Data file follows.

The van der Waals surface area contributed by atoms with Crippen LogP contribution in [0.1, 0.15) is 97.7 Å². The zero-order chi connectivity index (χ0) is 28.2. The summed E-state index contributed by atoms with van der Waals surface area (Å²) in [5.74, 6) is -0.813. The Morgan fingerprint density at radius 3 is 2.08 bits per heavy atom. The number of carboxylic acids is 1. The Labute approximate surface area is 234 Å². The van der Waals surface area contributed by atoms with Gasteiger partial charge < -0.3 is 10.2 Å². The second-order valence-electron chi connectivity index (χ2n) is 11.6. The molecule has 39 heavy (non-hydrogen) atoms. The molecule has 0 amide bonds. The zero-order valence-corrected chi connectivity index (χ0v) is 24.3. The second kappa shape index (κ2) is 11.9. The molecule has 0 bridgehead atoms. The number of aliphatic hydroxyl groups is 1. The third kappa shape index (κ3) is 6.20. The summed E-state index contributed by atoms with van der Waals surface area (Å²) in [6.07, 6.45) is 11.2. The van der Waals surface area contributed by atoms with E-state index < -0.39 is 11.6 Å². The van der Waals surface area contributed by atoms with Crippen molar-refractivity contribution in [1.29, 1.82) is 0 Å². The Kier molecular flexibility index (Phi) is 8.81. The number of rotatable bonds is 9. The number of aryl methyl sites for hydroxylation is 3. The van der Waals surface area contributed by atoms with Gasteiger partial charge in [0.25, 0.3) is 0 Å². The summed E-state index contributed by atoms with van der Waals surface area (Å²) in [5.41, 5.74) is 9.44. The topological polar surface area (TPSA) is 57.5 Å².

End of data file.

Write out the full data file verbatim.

The van der Waals surface area contributed by atoms with Crippen LogP contribution in [0.1, 0.15) is 97.7 Å². The zero-order chi connectivity index (χ0) is 28.2. The summed E-state index contributed by atoms with van der Waals surface area (Å²) in [5.74, 6) is -0.813. The Morgan fingerprint density at radius 3 is 2.08 bits per heavy atom. The number of carboxylic acids is 1. The Labute approximate surface area is 234 Å². The van der Waals surface area contributed by atoms with Gasteiger partial charge < -0.3 is 10.2 Å². The second-order valence-electron chi connectivity index (χ2n) is 11.6. The molecule has 39 heavy (non-hydrogen) atoms. The molecule has 0 amide bonds. The zero-order valence-corrected chi connectivity index (χ0v) is 24.3. The second kappa shape index (κ2) is 11.9. The molecule has 0 bridgehead atoms. The number of aliphatic hydroxyl groups is 1. The third kappa shape index (κ3) is 6.20. The summed E-state index contributed by atoms with van der Waals surface area (Å²) in [6.07, 6.45) is 11.2. The van der Waals surface area contributed by atoms with E-state index < -0.39 is 11.6 Å². The van der Waals surface area contributed by atoms with Crippen molar-refractivity contribution in [1.29, 1.82) is 0 Å². The Kier molecular flexibility index (Phi) is 8.81. The number of rotatable bonds is 9. The number of aryl methyl sites for hydroxylation is 3. The van der Waals surface area contributed by atoms with Gasteiger partial charge in [0.25, 0.3) is 0 Å². The summed E-state index contributed by atoms with van der Waals surface area (Å²) in [5.41, 5.74) is 9.44. The topological polar surface area (TPSA) is 57.5 Å².